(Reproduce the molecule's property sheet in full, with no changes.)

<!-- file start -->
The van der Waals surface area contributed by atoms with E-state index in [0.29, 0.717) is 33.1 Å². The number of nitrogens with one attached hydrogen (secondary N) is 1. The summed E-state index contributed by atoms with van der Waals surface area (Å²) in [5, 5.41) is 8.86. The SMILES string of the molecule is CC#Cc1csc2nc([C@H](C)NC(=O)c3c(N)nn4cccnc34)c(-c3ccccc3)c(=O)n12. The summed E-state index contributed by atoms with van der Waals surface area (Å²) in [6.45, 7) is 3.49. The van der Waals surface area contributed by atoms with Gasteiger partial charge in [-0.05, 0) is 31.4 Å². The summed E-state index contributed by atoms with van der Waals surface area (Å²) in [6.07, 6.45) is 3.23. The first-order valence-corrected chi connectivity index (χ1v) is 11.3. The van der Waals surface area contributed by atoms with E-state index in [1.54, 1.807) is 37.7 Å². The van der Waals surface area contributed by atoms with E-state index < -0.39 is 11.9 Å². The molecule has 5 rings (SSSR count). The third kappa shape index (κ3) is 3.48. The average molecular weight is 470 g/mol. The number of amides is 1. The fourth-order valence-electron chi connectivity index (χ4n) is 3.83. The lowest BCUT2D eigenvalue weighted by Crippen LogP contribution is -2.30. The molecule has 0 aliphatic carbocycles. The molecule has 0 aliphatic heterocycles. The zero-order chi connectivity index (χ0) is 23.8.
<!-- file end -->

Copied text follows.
The van der Waals surface area contributed by atoms with E-state index in [0.29, 0.717) is 33.1 Å². The number of nitrogens with one attached hydrogen (secondary N) is 1. The summed E-state index contributed by atoms with van der Waals surface area (Å²) in [5, 5.41) is 8.86. The SMILES string of the molecule is CC#Cc1csc2nc([C@H](C)NC(=O)c3c(N)nn4cccnc34)c(-c3ccccc3)c(=O)n12. The summed E-state index contributed by atoms with van der Waals surface area (Å²) in [6.45, 7) is 3.49. The van der Waals surface area contributed by atoms with Gasteiger partial charge in [-0.05, 0) is 31.4 Å². The summed E-state index contributed by atoms with van der Waals surface area (Å²) in [6.07, 6.45) is 3.23. The first-order valence-corrected chi connectivity index (χ1v) is 11.3. The van der Waals surface area contributed by atoms with E-state index in [1.54, 1.807) is 37.7 Å². The van der Waals surface area contributed by atoms with E-state index < -0.39 is 11.9 Å². The molecule has 5 rings (SSSR count). The third kappa shape index (κ3) is 3.48. The average molecular weight is 470 g/mol. The number of amides is 1. The fourth-order valence-electron chi connectivity index (χ4n) is 3.83. The lowest BCUT2D eigenvalue weighted by Crippen LogP contribution is -2.30. The molecule has 0 aliphatic carbocycles. The molecule has 0 aliphatic heterocycles. The zero-order chi connectivity index (χ0) is 23.8.